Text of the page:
For it is great; and therefore none but such a God can pardon it, and nothing but thy own name can move thee to do it; and the pardoning of it will well become so great and good a God, and will tend much to the illustration of thy glory, as the greatness and desperateness of the disease advanceth the honour and praise of the physician. Or this may be urged, not as an argument to move God, but as the reason that moved him to pray so earnestly, and that for God’s name’s sake. Or, though (as this particle is oft rendered, as Exodus 34:9; Psalms 41:4, and elsewhere) it be great. Possibly he speaks of his sin against Uriah and Bathsheba. Or, for or though it be much or manifold; for the Hebrew word signifies both great and much.

Verse 12

What man is he, i.e. whosoever he be, whether Jew or Gentile, whether more innocent, or a greater sinner, which is my case.

That he shall choose, i.e. which God appointeth or approveth. Or, which he, i.e. such person, should choose; for the future tense is oft put potentially, and so as to express a man’s duty, as Genesis 20:9; Malachi 1:6; Malachi 2:7.

Verse 13

Shall dwell, Heb. shall lodge, i.e. continue, as this word signifies, Job 17:2; Proverbs 19:23. It notes the constancy and stability of his happiness, both whilst he lives, and when he is dead; which the next clause seems to suppose.

At ease, Heb. in good, i.e. in the possession and enjoyment of the true good.

The earth, or, the land, to wit, Canaan; which was promised and given, as an earnest of the whole covenant of grace, and all its promises, and therefore is synecdochically put for all of them. The sense is, his seed shall be blessed.

Verse 14

The secret of the Lord; either,

1. His word and counsel, to direct and guide them in the right way, which he oft mentions here as a singular blessing, Psalms 25:8,Psalms 25:9,Psalms 25:12, to show them their duty in all conditions, and the way to their eternal salvation. And so this may seem to be explained by the following words,

he will show them his covenant. And this, though it was revealed, yet might be called a secret, because of the many and deep mysteries in it, and because it is said to be hid from many of them to whom it was revealed, Matthew 11:25; 2 Corinthians 3:13-15; 2 Corinthians 4:3; and it is not to be understood to any purpose without the illumination of their minds by God’s Spirit, as is manifest from Psalms 119:18,Psalms 119:19, and many other places of Scripture. Or rather,

2. His love and favour, which is called his secret, Job 29:4; Proverbs 3:32, and that very fitly, because it is known to none but him that enjoyeth it, Proverbs 14:10; Revelation 2:17. Or his gracious and fatherly providence, which is here said to be with them; or, as it is in the Hebrew, towards them, taking care of them, and working for them; even then when God seems to frown upon them.

He will show them his covenant, or, and he will make them to know (for the infinitive is here thought to be put for the future tense of the indicative, as it is Ecclesiastes 3:14,Ecclesiastes 3:15,Ecclesiastes 3:18; Hosea 9:13; Hosea 12:3)

his covenant, i.e. he will make them clearly to understand it, both its duties or conditions, and its blessings or privileges; neither of which ungodly men rightly understand. Or, he will make them to know it by experience, or by God’s making it good to them; as, on the contrary, God threatens to make ungodly men to know his breach of promise, Numbers 14:34. Or, as it is in the margin of our Bibles, and his covenant (is, i.e. he hath engaged himself by his promise or covenant) to make them know it, to wit, his secret, i.e. that he will manifest either his word or his favour to them.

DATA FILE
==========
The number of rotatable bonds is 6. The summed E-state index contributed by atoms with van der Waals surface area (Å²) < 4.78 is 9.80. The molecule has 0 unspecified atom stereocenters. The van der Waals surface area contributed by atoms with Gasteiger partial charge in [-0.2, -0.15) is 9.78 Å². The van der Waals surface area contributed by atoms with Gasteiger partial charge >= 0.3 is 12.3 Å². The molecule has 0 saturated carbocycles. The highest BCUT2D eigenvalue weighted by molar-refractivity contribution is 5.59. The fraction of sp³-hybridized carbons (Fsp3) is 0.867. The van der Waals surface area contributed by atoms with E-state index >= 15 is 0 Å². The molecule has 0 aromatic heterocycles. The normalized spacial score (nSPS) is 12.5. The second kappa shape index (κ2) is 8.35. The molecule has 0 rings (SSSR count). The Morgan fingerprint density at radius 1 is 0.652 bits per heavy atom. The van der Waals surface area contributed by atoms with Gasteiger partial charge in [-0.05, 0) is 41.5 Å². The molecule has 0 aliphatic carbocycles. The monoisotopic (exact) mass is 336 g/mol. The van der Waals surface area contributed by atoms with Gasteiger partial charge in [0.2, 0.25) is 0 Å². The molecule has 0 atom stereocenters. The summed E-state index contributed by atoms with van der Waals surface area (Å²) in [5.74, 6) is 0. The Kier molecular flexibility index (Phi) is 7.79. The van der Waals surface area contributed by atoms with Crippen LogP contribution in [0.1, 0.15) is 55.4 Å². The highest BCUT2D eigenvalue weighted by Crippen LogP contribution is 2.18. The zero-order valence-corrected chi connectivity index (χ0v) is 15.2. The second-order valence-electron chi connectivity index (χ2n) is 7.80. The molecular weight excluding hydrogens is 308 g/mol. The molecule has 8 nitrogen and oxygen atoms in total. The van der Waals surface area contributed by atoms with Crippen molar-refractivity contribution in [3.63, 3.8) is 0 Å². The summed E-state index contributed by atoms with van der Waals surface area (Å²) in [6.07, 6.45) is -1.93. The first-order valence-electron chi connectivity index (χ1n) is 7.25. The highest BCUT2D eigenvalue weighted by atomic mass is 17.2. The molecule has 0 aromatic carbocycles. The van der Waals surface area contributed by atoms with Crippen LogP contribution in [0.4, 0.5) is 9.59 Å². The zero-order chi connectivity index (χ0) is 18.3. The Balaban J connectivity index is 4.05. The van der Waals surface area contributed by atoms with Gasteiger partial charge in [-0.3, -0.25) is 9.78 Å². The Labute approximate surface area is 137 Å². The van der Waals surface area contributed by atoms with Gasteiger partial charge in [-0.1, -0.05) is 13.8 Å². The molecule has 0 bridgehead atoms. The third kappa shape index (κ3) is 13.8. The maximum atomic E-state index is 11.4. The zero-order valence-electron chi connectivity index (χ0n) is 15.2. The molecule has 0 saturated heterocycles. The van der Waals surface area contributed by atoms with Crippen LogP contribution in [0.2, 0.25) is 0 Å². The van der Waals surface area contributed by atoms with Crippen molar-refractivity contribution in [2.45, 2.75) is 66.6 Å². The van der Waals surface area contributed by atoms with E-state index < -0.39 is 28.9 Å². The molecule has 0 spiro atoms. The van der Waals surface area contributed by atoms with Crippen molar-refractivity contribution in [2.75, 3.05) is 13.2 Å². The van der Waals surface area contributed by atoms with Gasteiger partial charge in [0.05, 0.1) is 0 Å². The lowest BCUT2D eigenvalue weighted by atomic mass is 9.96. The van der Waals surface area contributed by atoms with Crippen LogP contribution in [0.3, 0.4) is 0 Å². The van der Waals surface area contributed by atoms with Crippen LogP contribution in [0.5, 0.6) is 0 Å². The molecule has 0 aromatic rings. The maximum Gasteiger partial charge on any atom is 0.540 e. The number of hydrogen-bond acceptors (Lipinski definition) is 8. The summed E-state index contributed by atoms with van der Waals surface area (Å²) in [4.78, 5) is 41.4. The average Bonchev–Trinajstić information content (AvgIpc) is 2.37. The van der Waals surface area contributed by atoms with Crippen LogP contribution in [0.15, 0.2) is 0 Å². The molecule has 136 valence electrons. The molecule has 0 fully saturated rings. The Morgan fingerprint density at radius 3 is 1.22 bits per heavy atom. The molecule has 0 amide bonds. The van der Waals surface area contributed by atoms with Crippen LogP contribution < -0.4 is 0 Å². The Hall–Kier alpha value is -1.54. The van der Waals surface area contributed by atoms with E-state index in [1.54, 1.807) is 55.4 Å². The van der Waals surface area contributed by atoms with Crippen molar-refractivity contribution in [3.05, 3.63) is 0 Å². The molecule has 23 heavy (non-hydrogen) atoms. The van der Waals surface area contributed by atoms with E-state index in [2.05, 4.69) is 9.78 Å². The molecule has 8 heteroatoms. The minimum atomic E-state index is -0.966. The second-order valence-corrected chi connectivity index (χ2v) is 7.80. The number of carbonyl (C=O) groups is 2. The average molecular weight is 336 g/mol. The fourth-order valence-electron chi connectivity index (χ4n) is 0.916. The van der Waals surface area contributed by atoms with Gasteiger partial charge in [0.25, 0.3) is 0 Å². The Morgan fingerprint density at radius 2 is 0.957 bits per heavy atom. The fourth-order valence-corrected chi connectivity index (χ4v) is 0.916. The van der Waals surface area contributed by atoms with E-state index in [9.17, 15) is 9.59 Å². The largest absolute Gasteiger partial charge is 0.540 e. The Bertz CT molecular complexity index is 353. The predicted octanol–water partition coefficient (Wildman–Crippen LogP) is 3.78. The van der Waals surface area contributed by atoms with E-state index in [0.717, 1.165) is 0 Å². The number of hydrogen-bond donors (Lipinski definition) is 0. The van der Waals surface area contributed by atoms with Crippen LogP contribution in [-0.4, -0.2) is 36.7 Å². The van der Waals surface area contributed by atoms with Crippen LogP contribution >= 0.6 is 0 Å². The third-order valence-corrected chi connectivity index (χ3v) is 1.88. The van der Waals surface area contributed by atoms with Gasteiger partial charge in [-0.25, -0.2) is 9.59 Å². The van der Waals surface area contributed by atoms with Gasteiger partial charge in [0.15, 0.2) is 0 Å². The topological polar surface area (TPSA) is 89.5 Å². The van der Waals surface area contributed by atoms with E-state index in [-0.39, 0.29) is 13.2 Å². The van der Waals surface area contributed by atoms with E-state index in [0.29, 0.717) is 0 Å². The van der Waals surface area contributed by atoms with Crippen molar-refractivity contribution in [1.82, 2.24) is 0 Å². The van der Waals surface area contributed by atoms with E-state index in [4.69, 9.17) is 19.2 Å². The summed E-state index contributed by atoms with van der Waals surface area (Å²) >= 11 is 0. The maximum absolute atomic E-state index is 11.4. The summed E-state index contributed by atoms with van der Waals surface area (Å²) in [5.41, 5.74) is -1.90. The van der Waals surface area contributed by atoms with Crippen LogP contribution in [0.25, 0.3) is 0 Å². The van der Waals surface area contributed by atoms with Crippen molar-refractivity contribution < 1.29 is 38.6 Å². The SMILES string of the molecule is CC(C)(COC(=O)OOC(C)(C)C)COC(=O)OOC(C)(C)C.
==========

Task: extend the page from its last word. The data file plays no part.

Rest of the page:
Verse 15

i.e. My trust is in him, my expectation of relief is from him only, and he will deliver me out of all my temptations and tribulations.

Verse 16

Turn thee unto me; turn thy face and favour to me, O thou who now hast turned thy back upon me, and forsaken me.

I am desolate; destitute of all other hopes and succours; persecuted by mine enemies, and forsaken by the most of my friends; as he was in Absalom’s rebellion.

Verse 17

The troubles of my heart; my outward troubles are accompanied with grievous torments of my mind and heart for my sins, which have procured them, and thy great displeasure manifested in them.

Verse 18

Look upon with compassion, as Exodus 3:7,Exodus 3:8; Psalms 31:7; Psalms 106:44.

My sins; the procuring and continuing causes of my trouble.

Verse 19

Consider, Heb. look upon, as Psalms 25:18, to wit, with a revengeful eye, as Exodus 14:24; 1 Chronicles 12:17; Psalms 104:32. For this general expression of looking upon is taken several ways in Scripture, and is to be determined by the context.

Cruel, Heb. violent or injurious, either without any cause given by me; or without any bounds, or in an implacable manner.

Verse 20

My soul, i.e. myself or my life, as that word is commonly taken; for his soul was out of his enemies’ reach, who could only kill his body, Luke 12:4.

Verse 21

Though I have greatly offended thee, yet remember that I have dealt honestly and sincerely with mine enemies, whilst they have dealt falsely and injuriously with me; and therefore judge between them and me, and deal with me according to the righteousness of my cause, and carriage towards them.

Verse 22

If thou wilt not pity and help me, yet spare thy people. who suffer for my sake, and in my sufferings.

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Bibliographical Information
Poole, Matthew, "Commentary on Psalms 25". Poole's English Annotations on the Holy Bible. 1685.